> Welcome Letter
Academic Decathlon® is about the people you’ll meet along the way—the coaches who will mentor you, the competitors who will challenge you, and the teammates who will become your lifelong friends.
There are lots of wonderful academic competitions out there. You can go prove you’re the best writer, or the best physicist, or the best speller.
Academic Decathlon® isn’t about any of that, though. It’s not about demonstrating how good a student you already are. It’s about daring to push your limits, to master college-level material and to practice skills, like public speaking, that might be wholly new to you. It’s about the people you’ll meet along the way—the coaches who will mentor you, the competitors who will challenge you, and the teammates who will become your lifelong friends.
My daughter competed in Academic Decathlon® at three different schools in two states. At one school, she started the team herself, recruiting a teacher and her friends to give the program a try. At another, she joined a team with a long tradition. Both times, I watched her and her teammates share an incredible experience, navigating the challenges of teamwork, leadership, and time management. No other activity, she later said, better prepared her for university.
As Decathletes, you’ll learn an exciting new theme each year, themes like Russia, World War I, and New Alternatives in Energy: Ingenuity and Innovation. You’ll explore seven subjects connected to that theme, from art and science to math and economics. You’ll learn to move an audience not just with facts and rhetoric, but with confidence. And you’ll never do any of this alone. You’ll be working with a team—a team composed of students with a wide range of grades but a single shared goal.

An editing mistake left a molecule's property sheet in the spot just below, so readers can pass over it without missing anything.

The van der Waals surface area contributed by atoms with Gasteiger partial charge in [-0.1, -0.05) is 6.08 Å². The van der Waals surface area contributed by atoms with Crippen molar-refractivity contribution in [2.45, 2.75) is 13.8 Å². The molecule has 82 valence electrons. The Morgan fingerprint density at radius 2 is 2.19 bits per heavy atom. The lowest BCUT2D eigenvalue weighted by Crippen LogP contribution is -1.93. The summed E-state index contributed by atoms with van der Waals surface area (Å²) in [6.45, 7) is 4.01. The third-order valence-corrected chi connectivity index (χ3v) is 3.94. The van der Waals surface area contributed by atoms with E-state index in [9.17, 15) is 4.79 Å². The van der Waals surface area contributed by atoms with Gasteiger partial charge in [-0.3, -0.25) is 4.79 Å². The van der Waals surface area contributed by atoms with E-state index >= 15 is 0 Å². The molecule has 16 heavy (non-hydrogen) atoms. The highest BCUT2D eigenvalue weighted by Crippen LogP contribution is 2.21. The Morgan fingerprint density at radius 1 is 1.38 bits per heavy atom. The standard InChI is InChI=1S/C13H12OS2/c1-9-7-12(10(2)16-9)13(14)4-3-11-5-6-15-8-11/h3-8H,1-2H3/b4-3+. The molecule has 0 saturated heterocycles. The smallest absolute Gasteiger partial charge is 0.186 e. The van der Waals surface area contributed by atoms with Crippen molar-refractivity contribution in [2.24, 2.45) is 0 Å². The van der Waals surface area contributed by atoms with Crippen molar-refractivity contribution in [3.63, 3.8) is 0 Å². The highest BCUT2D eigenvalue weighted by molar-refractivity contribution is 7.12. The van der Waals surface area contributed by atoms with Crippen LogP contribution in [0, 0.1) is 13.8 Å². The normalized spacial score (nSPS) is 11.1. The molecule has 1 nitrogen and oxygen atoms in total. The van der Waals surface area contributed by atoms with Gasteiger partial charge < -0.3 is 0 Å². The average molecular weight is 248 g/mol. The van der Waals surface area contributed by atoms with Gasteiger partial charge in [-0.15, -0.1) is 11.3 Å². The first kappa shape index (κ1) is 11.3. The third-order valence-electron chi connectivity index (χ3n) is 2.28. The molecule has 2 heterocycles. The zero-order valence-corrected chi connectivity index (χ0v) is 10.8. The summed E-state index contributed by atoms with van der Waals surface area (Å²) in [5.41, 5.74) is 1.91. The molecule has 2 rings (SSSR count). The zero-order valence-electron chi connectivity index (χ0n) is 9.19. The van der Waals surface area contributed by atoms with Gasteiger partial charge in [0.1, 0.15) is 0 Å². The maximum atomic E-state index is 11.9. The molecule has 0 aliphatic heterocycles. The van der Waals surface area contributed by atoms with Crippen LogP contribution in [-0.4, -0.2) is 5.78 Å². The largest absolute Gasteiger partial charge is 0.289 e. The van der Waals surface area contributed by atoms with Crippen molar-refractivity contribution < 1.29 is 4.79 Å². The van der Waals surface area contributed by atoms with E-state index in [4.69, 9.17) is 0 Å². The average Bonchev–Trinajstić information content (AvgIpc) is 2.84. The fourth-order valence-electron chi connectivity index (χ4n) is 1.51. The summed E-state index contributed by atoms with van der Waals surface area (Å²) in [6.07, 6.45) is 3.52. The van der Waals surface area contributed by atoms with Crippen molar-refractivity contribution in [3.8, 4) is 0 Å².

You should join the Academic Decathlon® not because that goal will be easy to achieve, but because it will be hard. You and your teammates may study more than you ever have before, not knowing whether you will take home ten medals each—or none at all. The philosopher Mortimer Adler once wrote, “It is only by struggling with difficult books, books over one's head, that anyone learns to read.” I invite you to become part of a program that you may think is over your head, until you realize you can reach higher as a team. I invite you to struggle. And I invite you to learn—not just to read, but to understand; not just to win, but to lead.
Dr. Les Martisko